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nty-eighth of December, with the whole command and arrived at Courtland on the thirtieth December. On the thirty-first, in accordance with directions from the General commanding, I started with my division from Courtland to proceed as far as La Grange and Leighton. to support the cavalry under Colonel Palmer, that had gone to destroy the train of the enemy. Moved on this day as far as Town Creek, when we found it necessary to build a bridge, which was done with great dispatch by the Eighteenth Ohio volunteer infantry. We moved from Town Creek at four o'clock A. M., January first, 1865, and arrived at Leighton at nine o'clock A. M. Sent Colonel John A. Hottenstein, with the Second brigade colored troops, to La Grange, with orders to take post there and find out all he could about Colonel Palmer, and to communicate to me any information that he might receive. On the second, received orders from the General commanding to move east with my command, and rejoin him at Courtland.
olumn, started from Decatur, Alabama, in the direction of Hood's line of retreat in Mississippi. The enemy's cavalry, under Roddy, was met at Leighton, with whom Colonel Palmer skirmished and pressed back in small squads toward the mountains. Here it was ascertained that Hood's trains passed through Leighton on the twenty-eighth December, and moved off toward Columbus, Mississippi. Avoiding the enemy's cavalry, Colonel Palmer left Leighton on the thirty-first December, moved rapidly via La Grange and Russellville, and by the Cotton-gin road, and overtook the enemy's pontoon train, consisting of two hundred wagons and seventy-eight pontoon boats, when ten miles out from Russellville. This he destroyed. Having learned of a large supply train on its way to Tuscaloosa, Colonel Palmer started on the first of January toward Aberdeen, Mississippi, with a view of cutting it off, and succeeded in surprising it about ten P. M. on the same evening, just over the line in Mississippi. The tr
Doc. 49. expedition to Tupelo, Mississippi General Mower's report. headquarters First division, Sixteenth Army corps, Memphis, Tennessee, July 27, 1864. Captain: I have the honor to make the following report of the part taken by my division on the late expedition to Tupelo, Mississippi: I left La Grange on the morning of the fifth instant with my command, which was composed of the following brigades and batteries: First brigade, Colonel McMillen, Ninety-fifth Ohio volunteer infantry; Second brigade, Colonel Wilken, Ninth Minnesota volunteer infantry; Third brigade, Colonel Woods, Twelfth Iowa volunteer infantry; Fourth brigade, Colonel Ward, Fourteenth Wisconsin volunteer infantry. This brigade was a detachment from the Seventeenth Army Corps, temporarily assigned to my command. Second Iowa battery, Lieutenant Reid commanding; First Illinois, company E (one section), Lieutenant Cram; and a battery, four Rodmans, belonging to company M, First Missouri, but manned by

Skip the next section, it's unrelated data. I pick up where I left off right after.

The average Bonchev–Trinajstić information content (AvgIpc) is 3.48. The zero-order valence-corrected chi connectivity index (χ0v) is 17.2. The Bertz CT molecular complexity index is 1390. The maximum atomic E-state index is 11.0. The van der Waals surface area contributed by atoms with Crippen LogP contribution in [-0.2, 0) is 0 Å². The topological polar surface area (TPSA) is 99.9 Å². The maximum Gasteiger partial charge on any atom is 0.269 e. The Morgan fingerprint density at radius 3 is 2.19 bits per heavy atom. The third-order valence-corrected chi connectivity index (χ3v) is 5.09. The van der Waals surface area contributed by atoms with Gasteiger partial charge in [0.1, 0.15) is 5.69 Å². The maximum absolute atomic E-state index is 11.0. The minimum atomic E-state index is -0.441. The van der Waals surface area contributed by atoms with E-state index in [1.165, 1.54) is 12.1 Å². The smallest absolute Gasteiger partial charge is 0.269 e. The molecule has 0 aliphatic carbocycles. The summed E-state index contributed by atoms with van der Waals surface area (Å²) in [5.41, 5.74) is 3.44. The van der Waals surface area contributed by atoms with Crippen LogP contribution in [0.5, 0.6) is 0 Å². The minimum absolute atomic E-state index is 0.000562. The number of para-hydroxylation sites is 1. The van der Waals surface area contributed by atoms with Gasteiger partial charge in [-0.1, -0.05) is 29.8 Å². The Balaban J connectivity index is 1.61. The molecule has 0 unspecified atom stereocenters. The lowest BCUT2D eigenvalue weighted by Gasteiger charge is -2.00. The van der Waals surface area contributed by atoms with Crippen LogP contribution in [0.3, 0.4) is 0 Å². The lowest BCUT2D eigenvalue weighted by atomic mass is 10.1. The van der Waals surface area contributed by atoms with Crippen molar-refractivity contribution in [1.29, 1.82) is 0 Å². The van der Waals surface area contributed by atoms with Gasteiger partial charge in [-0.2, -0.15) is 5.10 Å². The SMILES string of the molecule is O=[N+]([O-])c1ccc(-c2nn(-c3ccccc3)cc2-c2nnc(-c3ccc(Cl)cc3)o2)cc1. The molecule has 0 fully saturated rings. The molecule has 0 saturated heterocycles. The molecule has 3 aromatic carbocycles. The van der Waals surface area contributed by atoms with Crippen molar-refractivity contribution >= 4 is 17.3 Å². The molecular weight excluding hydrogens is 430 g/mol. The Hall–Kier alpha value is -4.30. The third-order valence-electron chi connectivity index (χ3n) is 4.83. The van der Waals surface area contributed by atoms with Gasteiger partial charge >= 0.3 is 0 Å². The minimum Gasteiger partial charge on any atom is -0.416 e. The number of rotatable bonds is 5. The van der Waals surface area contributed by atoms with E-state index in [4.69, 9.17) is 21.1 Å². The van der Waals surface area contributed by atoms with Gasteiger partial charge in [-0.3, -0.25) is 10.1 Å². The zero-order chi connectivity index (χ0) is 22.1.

nd escort, and a pioneer corps of fifty negroes, commanded by Lieutenant Luvis, of the Seventh Indiana cavalry, without artillery or wagons, and with twenty days light rations carried on pack-mules. The whole command moved east, along the Memphis and Charleston railroad, threatening Corinth, to a point three miles west of Moscow, from thence south-east through Early Grove, Lamar, and Salem, to Ripley. From Early Grove the Tenth Missouri cavalry, under Captain F. K. Neet, was sent to La Grange and Grand Junction, and destroyed the telegraph and stations at those points, rejoining the column near Salem. From Ripley a detachment of one hundred and fifty men of the Second New Jersey, under Major Van Rensselaer, was sent to destroy the Mobile and Ohio railroad and the telegraph at or near Boonville. At the same time the Fourth Illinois, under Captain A. F. Search, was sent to destroy the same road near Guntown. These detachments rejoined the main column, one at Ellistown, the oth
have since been received of its services. On the twenty-fourth of January La Grange's and Watkins' brigades of the First division, after a fatiguing march, arrivand frequently as much as thirty-five in one day. In the march from Selma, La Grange's brigade of McCook's division was given the advance. The recent rains had re roads quite muddy, and a small body of rebel cavalry in falling back before La Grange destroyed several bridges, so that our progress was necessarily slow. At seral Upton to move with his own division directly upon Columbus, and to order La Grange with his brigade to make a rapid movement upon West Point, destroying railroauction of the public stores. Shortly after leaving his camp near Montgomery, La Grange struck a force of rebels under Buford and Clanton, but drove them in confusio, which resulted in the capture of fourteen wagons and a number of prisoners, La Grange's advance reached the vicinity of West Point at ten A. M., April sixteenth.